"Hey, I'd say it myself, but I can't talk that fast,'' Menino says, poking fun at his notoriously tangled tongue.
They stress his incremental improvements. In contrast, Hennigan's campaign and ads tend to be whiny and do not develop any vision she might have for Boston. His are so-so. Hers are so what?

He is in the luxurious position of being the long-reigning mayor, in effect, the champ. He would have had to be a total incompetent not to have successes he can highlight, devoted constituents and trends he can claim are his own doing. He is in a much better position than a city councilor to affect major policy areas.

So, Maura would have to blind us with brilliance. Piling on the B.S. and throwing a handful of mixed valid and lame criticisms have not cut it, nor should they. Unfortunately, even after starting a radio and TV attack campaign against him, she stays down low with her response to Menino's response with, "He twists it so the poor people in this city, he says something and they just think it's true, but he's taking the city backwards. All you have to do is look at our educational test scores that go down, our crime rate goes up, we live in the most expensive city to live in, our constituent services are failing and we have major corporations leaving right and left."

Unfortunately for her, each of those talking points is moot and out of context, such as the tenuous connection between Menino's administration and realty prices. We remain disappointed that she has neither a solid replacement program for Boston nor a cohesive critique of Menino's failed policy. Of course, if she had developed the latter, she would have had a good basis for the vision she has never demonstrated. Even Joan of Arc knew she had to talk it up to manifest her vision.

Menino's ads start today on cable and like Hennigan's run into election day, November 8th. They came from Steve Murphy, media consultant to Democrats (and no relation to the city councilor of that name).

Monday, October 17, 2005

Winds from Maine

As Patrick Henry did not quite say, the next gale that sweeps from the north will bring to our ears the clash of Ted Meara and Mike Heath. Unfortunately, Maine PBS does not stream broadcasts. So, the second of three debates on efforts to repeal gay-rights there will not resound.

Fortunately, the Bangor News reported on the 30-minute rehash of the previous confrontation. Basically, Meara, representing Maine Won't Discriminate, was all reason, logic and compassion. Mike Heath, the front guy for the anti-gay forces, continued to try to twist the debate with a fear-mongering claim that if you leave anti-discrimination laws on the books, same-sex marriage will follow almost immediately.

He also pretends that there is virtually no discrimination against gays now. He both denies proven and recorded instances and on his unintentionally amusing blog writes such contradictory drivel as:
Oh sure, you know people who say harsh things about others. You probably know people who get in fights, and you know people who object to homosexuality. I guarantee, however, that you don't know anybody who lives to make sure "gays" don't have a job, house, food or credit. Those people never existed and they never will.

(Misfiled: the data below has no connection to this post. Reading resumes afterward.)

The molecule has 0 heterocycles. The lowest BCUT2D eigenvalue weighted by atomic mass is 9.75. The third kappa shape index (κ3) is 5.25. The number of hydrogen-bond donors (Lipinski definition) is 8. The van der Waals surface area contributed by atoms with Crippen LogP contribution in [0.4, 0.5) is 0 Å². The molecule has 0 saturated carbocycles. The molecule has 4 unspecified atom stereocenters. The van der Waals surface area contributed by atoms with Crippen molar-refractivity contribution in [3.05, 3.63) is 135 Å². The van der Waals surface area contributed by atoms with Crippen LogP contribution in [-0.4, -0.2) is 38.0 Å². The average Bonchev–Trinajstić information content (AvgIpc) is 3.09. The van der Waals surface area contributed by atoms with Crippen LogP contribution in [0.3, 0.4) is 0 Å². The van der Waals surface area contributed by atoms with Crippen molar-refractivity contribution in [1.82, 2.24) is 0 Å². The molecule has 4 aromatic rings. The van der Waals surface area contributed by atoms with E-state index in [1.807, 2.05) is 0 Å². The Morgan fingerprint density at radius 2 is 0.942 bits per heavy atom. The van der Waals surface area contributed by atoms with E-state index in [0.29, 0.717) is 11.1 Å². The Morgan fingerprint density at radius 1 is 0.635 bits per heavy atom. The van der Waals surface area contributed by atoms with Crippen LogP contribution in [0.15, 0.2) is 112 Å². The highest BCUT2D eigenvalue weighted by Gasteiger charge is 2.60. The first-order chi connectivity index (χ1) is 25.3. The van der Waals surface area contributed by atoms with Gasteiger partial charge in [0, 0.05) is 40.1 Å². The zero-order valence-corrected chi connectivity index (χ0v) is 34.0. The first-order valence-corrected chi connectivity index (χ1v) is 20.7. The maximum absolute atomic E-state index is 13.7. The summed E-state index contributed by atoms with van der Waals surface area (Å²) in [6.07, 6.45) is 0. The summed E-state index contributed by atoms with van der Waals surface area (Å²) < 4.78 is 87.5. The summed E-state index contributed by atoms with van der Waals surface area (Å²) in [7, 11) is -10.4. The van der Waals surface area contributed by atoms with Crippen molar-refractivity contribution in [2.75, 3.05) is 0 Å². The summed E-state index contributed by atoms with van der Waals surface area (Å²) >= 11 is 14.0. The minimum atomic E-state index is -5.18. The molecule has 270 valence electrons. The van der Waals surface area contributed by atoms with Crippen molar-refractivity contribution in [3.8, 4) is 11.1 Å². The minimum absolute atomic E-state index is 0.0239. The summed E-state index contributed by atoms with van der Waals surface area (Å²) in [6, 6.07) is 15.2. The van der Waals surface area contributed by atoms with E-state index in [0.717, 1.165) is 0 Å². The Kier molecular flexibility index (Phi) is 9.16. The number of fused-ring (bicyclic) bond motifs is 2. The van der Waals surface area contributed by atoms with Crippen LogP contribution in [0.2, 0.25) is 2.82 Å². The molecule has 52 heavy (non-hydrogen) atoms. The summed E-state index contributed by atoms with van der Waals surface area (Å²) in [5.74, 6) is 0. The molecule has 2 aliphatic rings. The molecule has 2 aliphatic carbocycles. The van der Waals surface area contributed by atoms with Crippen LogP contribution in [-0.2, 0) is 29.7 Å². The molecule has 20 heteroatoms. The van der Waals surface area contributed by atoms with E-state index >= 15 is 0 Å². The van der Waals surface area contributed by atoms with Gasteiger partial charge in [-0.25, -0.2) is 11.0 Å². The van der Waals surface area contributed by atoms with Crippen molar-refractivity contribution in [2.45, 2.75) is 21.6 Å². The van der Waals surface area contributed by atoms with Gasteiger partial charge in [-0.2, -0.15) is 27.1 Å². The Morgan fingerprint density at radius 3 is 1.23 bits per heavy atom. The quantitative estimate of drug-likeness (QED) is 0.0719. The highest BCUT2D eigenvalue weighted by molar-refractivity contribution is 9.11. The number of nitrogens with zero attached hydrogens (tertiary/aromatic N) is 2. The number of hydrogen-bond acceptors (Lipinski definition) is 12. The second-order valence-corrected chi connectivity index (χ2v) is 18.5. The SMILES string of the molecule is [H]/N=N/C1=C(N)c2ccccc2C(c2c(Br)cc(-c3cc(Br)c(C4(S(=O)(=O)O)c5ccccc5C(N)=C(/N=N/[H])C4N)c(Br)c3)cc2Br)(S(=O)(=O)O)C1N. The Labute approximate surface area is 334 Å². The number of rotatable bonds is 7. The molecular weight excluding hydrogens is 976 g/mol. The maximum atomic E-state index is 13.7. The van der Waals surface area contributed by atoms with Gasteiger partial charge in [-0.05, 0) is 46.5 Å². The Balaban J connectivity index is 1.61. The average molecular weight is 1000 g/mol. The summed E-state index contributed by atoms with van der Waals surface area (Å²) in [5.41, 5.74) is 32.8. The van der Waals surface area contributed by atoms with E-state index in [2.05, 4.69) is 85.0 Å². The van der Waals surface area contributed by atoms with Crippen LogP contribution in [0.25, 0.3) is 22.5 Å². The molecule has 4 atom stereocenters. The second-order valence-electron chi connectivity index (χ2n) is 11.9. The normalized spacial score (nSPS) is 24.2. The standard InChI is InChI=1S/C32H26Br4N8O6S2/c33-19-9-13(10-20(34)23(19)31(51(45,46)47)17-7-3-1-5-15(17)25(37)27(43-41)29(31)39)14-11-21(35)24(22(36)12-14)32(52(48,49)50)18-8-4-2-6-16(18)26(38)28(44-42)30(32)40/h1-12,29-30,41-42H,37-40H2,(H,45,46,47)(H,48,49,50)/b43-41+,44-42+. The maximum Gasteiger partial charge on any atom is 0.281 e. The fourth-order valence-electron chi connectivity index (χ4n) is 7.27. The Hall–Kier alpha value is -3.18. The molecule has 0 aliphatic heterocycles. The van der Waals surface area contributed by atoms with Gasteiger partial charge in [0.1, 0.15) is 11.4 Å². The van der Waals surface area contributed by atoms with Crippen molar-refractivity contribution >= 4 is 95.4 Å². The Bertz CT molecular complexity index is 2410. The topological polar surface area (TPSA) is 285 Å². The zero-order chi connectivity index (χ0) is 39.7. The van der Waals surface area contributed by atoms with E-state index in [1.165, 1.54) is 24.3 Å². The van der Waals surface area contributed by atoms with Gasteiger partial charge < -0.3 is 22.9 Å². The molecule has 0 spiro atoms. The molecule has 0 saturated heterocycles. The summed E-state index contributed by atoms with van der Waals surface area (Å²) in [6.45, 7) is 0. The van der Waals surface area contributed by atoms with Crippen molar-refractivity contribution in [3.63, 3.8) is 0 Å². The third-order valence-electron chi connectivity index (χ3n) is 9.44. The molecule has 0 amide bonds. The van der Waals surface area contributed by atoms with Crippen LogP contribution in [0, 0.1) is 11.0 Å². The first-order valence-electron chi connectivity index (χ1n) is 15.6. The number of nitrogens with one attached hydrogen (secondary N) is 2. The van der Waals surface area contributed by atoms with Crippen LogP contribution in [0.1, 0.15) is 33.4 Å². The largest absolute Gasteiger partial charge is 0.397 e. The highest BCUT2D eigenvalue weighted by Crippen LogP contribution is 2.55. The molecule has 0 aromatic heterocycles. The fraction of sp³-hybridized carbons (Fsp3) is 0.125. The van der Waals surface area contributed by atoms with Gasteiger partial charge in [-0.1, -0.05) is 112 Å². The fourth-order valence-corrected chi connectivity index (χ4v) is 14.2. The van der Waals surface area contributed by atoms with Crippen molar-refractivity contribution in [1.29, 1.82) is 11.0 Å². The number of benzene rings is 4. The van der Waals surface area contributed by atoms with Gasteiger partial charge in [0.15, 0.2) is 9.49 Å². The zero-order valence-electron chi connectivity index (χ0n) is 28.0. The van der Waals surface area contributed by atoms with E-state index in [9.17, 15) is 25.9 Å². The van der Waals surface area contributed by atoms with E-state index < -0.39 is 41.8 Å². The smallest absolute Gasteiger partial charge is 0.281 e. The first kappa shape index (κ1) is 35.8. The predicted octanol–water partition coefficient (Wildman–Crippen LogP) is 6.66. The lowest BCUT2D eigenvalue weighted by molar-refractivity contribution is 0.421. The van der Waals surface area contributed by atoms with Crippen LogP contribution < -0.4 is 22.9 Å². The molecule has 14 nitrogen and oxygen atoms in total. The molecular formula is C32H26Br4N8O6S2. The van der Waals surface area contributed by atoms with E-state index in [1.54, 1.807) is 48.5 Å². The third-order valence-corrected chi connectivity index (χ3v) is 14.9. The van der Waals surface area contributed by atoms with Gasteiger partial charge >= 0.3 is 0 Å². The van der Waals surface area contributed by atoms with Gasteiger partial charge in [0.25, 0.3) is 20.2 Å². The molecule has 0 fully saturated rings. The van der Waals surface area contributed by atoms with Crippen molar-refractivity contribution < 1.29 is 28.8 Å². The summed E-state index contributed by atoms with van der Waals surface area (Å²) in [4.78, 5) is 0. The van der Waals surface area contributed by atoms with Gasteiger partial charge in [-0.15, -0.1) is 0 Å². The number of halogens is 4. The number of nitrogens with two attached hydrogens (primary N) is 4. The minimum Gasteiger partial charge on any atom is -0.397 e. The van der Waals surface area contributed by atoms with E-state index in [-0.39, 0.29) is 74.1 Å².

Perhaps he could put it plainer, a little hate, violence and discrimination is all in good fun, eh, Mainers?

If this initiative passes repealing anti-discrimination based on sexual orientation passed, Maine would be the only state in the region without such civil rights for gays. The public seems to have lost its taste for such schadenfreude, after many tussles. In 1995, there was a solid majority to repeal gay rights legislation. Then in 1998 and 2000, forms of repeal barely passed. Polls show now that the voters have matured since then and are both tired of the struggle and do not want to discriminate against gays. This initiative is likely to do well in the most rural sections and fail statewide.

2+2 = Miller

Salon has a nice analysis of the Judy Miller mess, minus hysteria. While many journalists and others are huffing and puffing in what appears largely theatrical professional jealousy, Farhad Manjoo writes crisply of where she and her editors blundered and what the likely fallout will be for her and for Scotter Libby.

We particularly like this, partially because it agrees with some of our comments here and here. Specifically, he writes:
The Times account shows that senior management did not press Miller on her sources and what the sources had revealed to her about Plame, before backing her stance in public and in numerous editorials. It's hard to imagine why they didn't make sure she wasn't being used by officials in the Bush administration who may have been breaking the law. Then there's the matter of Miller's own unethical actions: The Times' report showed she lied to her editors about her involvement in the case, and maybe more disturbing, she agreed to allow Libby to hide his motives from readers by identifying him in two different ways. Why is she still working at the paper? (Unconfirmed reports say she's taken a leave of absence, but there's no word of any disciplinary action against her.)
He distances himself from the obvious emphasis on her WMD duplicity and cuts to the central issues. She so loved the intrigue and insider advantages that she stiffed her fellow reporters, her editors and her readers. While the editors and publisher should have stood up for her claim of confidentially, they were ethically and professionally obligated to wring the truth from their investigative goddess first. It was a gross failure of morals and will all around, roiling the First Amendment waters.